Today a lot of people are mourning the possible loss of Delicious (or, as it used to be known, del.icio.us), following news that Yahoo is planning to sell or otherwise dispose of the popular Web bookmarking service five years after acquiring it.
Given the frequency with which companies acquired by Yahoo are shut down (or otherwise disposed of), you'd think the folks at Yahoo were wearing a black cowl and carrying a scythe. Finding out you have a message from Carol Bartz must be like your doctor telling you he found a dark spot on your X-ray.
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Read Write Web's Marshall Kirkpatrick is especially broken up about the possibility of Delicious' demise (do note that many websites have claimed Delicious was killed, but apparently that's not quite true):
It's a loss not just for the many people who used Delicious to archive links of interest to them around the Web, it's a loss for the future -- for what could have been. Five years later, people are just beginning to appreciate the value of passively published user activity data made available for analysis, personalization, and more. That could have been you, Delicious ...
It was beautiful. And now it's gone.
The Library of Congress should have bought it, similar to the way it has now archived every tweet ever tweeted.
So much value. So unappreciated. So tragically lost. Where will we all gather next, where our bookmarks can be centralized for maximum network effect?
Me, I was never a Delicious aficionado. Really, all of the social bookmarking/aggregation sites -- Digg, Reddit, StumbleUpon, and so on -- leave me cold. They're either inscrutable to use, or they tend to be dominated by too many obnoxious teenagers with too much time on their hands. Maybe Delicious was different -- but it may be too late, in any case.
On Yahoo's actual hit list: AltaVista, the first great search engine. (Remember when there used to be more than one search engine?) That one stings me more, but only in a nostalgic way -- kind of like when Leslie Nielsen died.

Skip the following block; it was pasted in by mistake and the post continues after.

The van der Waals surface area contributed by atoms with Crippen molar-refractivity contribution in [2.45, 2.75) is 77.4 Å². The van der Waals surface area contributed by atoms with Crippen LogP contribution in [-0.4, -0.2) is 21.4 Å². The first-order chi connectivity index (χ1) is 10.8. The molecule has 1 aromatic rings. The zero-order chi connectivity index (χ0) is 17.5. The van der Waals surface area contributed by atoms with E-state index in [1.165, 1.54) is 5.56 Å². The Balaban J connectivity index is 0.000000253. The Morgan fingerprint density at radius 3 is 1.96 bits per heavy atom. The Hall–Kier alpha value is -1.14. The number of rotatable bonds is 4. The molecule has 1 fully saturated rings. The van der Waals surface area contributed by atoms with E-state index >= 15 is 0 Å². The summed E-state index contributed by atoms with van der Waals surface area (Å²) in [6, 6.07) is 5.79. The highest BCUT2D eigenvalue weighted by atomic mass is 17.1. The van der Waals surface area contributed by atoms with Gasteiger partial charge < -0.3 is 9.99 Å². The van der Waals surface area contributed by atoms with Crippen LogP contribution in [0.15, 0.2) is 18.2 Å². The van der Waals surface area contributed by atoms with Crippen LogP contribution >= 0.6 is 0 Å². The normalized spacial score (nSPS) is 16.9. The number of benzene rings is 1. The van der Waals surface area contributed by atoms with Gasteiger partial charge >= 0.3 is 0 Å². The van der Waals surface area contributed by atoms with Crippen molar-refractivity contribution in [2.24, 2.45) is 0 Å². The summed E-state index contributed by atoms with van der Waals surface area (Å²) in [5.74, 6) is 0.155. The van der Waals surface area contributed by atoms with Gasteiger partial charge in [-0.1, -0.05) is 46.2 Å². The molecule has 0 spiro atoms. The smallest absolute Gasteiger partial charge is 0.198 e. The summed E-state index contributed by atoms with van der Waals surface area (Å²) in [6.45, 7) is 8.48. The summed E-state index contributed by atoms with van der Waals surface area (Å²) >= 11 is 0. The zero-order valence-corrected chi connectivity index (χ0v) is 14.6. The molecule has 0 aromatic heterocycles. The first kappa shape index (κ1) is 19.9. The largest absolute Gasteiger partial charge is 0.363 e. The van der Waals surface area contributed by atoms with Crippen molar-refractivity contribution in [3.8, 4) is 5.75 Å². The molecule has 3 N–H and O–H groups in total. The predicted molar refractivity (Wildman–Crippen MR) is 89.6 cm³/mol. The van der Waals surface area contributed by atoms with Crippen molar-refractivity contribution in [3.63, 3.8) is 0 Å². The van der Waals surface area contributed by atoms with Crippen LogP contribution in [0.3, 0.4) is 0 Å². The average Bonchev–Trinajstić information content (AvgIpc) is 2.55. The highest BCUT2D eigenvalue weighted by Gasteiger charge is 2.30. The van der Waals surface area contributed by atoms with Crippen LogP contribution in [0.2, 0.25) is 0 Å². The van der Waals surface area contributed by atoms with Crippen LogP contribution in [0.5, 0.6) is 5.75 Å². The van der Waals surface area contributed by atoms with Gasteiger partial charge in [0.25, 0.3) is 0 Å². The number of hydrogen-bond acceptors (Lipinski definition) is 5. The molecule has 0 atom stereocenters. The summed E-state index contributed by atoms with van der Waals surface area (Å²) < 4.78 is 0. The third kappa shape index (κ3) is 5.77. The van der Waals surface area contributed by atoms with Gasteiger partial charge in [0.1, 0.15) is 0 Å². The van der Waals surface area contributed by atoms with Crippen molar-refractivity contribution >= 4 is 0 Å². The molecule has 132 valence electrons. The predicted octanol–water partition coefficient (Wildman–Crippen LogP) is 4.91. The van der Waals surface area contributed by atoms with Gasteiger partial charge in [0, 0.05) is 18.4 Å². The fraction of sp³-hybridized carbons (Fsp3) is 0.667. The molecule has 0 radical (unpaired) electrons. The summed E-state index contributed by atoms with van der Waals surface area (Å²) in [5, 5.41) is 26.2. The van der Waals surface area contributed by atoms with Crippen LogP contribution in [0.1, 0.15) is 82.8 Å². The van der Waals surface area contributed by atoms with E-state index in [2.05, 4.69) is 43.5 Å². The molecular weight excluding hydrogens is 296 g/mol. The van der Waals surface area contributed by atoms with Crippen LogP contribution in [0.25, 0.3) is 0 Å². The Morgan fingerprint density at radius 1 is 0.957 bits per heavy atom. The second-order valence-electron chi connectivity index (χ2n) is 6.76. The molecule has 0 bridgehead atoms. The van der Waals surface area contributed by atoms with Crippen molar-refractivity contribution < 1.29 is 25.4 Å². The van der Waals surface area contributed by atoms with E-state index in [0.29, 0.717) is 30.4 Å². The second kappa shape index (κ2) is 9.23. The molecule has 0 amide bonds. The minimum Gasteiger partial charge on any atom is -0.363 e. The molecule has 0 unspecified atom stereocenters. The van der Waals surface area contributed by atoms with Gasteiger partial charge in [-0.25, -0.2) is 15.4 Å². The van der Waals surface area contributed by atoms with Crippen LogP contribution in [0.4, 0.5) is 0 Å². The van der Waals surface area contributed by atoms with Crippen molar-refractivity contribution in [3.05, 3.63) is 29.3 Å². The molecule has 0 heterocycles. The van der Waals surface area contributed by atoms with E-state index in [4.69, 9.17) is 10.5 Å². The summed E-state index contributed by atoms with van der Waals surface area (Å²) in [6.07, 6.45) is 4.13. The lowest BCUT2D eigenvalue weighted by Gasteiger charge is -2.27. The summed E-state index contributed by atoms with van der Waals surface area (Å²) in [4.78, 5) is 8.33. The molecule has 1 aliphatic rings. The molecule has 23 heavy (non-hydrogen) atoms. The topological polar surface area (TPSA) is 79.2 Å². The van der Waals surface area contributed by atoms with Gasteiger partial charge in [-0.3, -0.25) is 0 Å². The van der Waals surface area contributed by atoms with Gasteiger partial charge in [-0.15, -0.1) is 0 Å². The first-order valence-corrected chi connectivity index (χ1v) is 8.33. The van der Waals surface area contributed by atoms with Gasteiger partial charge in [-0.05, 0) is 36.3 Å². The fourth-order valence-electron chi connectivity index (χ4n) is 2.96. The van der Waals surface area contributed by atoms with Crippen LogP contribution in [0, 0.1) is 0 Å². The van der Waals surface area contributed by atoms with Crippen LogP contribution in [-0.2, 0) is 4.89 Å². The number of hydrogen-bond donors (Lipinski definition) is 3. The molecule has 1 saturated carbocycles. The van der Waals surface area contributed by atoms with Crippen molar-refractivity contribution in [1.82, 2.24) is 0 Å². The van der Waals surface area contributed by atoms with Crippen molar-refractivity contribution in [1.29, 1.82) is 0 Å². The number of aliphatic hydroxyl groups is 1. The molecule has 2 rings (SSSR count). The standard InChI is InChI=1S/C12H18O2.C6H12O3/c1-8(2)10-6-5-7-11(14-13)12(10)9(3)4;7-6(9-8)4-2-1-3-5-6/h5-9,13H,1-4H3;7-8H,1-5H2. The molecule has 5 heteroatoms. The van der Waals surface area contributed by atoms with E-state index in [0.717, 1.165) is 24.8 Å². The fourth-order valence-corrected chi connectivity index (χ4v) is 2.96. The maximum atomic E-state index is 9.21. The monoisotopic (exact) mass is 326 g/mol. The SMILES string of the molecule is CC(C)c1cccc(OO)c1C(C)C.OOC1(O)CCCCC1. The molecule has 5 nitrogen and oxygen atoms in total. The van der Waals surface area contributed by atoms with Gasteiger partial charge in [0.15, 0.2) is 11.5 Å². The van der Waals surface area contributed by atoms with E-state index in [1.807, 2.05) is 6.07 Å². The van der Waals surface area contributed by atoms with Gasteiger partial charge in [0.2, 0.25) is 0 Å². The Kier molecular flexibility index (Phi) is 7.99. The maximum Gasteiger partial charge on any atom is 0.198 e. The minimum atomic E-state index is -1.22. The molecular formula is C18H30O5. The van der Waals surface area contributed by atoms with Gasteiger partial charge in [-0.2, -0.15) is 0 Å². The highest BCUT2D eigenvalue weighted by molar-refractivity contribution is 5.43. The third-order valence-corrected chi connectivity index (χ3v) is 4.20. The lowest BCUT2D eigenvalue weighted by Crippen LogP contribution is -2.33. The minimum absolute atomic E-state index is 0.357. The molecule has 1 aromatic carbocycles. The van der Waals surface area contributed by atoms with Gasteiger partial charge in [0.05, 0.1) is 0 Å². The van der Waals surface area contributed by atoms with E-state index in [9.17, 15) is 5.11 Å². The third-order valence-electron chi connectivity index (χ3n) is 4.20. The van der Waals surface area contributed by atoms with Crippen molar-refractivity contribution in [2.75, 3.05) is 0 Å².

Yahoo has stuffed eight other services into a bag and dragged them down to the river: MyBlogLog, Yahoo Picks, Yahoo Buzz, Yahoo Bookmarks, Fire Eagle, Yahoo Events, Yahoo People, and Sideline. I'm sure they'll be missed by somebody, if only the employees who used to work at them.
There is apparently a big die-off going on right now on the InterWebs. Cnet has obits for 15 sites and services that took a dirt nap in 2010 -- and that was before the news about Yahoo broke. Some of the more notable disappearances:
Lala.com. Purchased by Apple and presumably folded into the new Ping/iTunes social music mashup. I liked Lala; it was well designed and clever.
Google Wave. Mercy-killed by Google after less than two years, finally allowing us to stop asking the obvious question, "What the frak is Google Wave?" Interestingly, Facebook's new Messages scheme bears a passing resemblance to Wave; maybe we'll be reading its obituary in a year or two.
Google-411. A service I actually used, occasionally. How dare Google take away a free service that saved me $1.25 on a regular basis? I plan to write a strongly worded letter to Marissa Mayer (hopefully, she'll reward me with some cell phone pix).
Cuil (pronounced "cool"). A search engine that was supposed to out-Google Google. The problem: The results it returned were often laughably off-base. Turns out Cuil really rhymed with "tool."
Windows Live Spaces. Microsoft's attempt to get into the blog platform biz ended with predictable results. Here's a clue: Whenever Microsoft attaches the word "Live" to anything, expect it to be dead within the year.
This is the nature of technology and especially of the Web, which those of us caught up in the day-to-day tsunami of news tend to forget: Empires rise and fall with great alacrity. Remember when AOL was the future of all media? Yeah, I never believed that either, but it was convincing enough to fool Time Warner.
HuffPo tech editress Bianca Bosker has a long piece on the rise and not-quite-fall of Microsoft. At one time we thought the company was the Borg; turns out it was more like the Ferengi.
The lesson here is that the mighty do fall -- which folks like Facebook and Google would do well to remember.
Who do you think will be the next Web titan to go belly up? Post your predictions below or email me: email@example.com.
This article, "RIP, AltaVista and Google Wave; we hardly knew ye," was originally published at InfoWorld.com. Follow the crazy twists and turns of the tech industry with Robert X. Cringeley's Notes from the Field blog, and subscribe to Cringely's Notes from the Underground newsletter.